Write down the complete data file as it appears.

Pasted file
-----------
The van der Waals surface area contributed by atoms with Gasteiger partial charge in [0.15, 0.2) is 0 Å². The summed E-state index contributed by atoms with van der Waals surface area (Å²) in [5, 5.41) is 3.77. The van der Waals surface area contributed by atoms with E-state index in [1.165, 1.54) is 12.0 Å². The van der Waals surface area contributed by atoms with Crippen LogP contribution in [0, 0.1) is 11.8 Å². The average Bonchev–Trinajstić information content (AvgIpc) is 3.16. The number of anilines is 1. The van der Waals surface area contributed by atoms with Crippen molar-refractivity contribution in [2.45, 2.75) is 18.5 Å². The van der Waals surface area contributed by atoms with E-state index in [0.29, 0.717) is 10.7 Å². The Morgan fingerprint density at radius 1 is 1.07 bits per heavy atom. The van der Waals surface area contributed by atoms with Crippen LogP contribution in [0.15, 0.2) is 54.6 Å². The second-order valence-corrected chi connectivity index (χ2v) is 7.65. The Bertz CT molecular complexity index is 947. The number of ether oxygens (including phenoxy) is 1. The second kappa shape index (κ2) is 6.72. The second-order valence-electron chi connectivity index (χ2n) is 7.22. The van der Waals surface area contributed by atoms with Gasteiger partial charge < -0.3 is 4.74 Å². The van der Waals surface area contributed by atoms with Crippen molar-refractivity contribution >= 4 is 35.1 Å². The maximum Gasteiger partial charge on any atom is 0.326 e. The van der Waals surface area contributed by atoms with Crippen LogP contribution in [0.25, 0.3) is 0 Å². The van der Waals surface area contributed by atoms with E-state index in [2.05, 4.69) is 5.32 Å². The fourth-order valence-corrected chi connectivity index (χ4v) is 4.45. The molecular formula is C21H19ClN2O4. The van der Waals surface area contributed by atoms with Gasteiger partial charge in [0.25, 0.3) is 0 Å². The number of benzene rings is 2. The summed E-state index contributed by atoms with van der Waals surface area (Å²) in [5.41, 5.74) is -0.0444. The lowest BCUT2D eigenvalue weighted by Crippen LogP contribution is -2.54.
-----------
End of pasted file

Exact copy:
The van der Waals surface area contributed by atoms with Gasteiger partial charge in [0.15, 0.2) is 0 Å². The summed E-state index contributed by atoms with van der Waals surface area (Å²) in [5, 5.41) is 3.77. The van der Waals surface area contributed by atoms with E-state index in [1.165, 1.54) is 12.0 Å². The van der Waals surface area contributed by atoms with Crippen LogP contribution in [0, 0.1) is 11.8 Å². The average Bonchev–Trinajstić information content (AvgIpc) is 3.16. The number of anilines is 1. The van der Waals surface area contributed by atoms with Crippen molar-refractivity contribution in [2.45, 2.75) is 18.5 Å². The van der Waals surface area contributed by atoms with E-state index in [0.29, 0.717) is 10.7 Å². The Morgan fingerprint density at radius 1 is 1.07 bits per heavy atom. The van der Waals surface area contributed by atoms with Crippen LogP contribution in [0.15, 0.2) is 54.6 Å². The second-order valence-corrected chi connectivity index (χ2v) is 7.65. The Bertz CT molecular complexity index is 947. The number of ether oxygens (including phenoxy) is 1. The second kappa shape index (κ2) is 6.72. The second-order valence-electron chi connectivity index (χ2n) is 7.22. The van der Waals surface area contributed by atoms with Gasteiger partial charge < -0.3 is 4.74 Å². The van der Waals surface area contributed by atoms with Crippen molar-refractivity contribution >= 4 is 35.1 Å². The maximum Gasteiger partial charge on any atom is 0.326 e. The van der Waals surface area contributed by atoms with Crippen LogP contribution in [0.25, 0.3) is 0 Å². The van der Waals surface area contributed by atoms with E-state index in [2.05, 4.69) is 5.32 Å². The fourth-order valence-corrected chi connectivity index (χ4v) is 4.45. The molecular formula is C21H19ClN2O4. The van der Waals surface area contributed by atoms with Gasteiger partial charge in [0.25, 0.3) is 0 Å². The number of benzene rings is 2. The summed E-state index contributed by atoms with van der Waals surface area (Å²) in [5.41, 5.74) is -0.0444. The lowest BCUT2D eigenvalue weighted by Crippen LogP contribution is -2.54.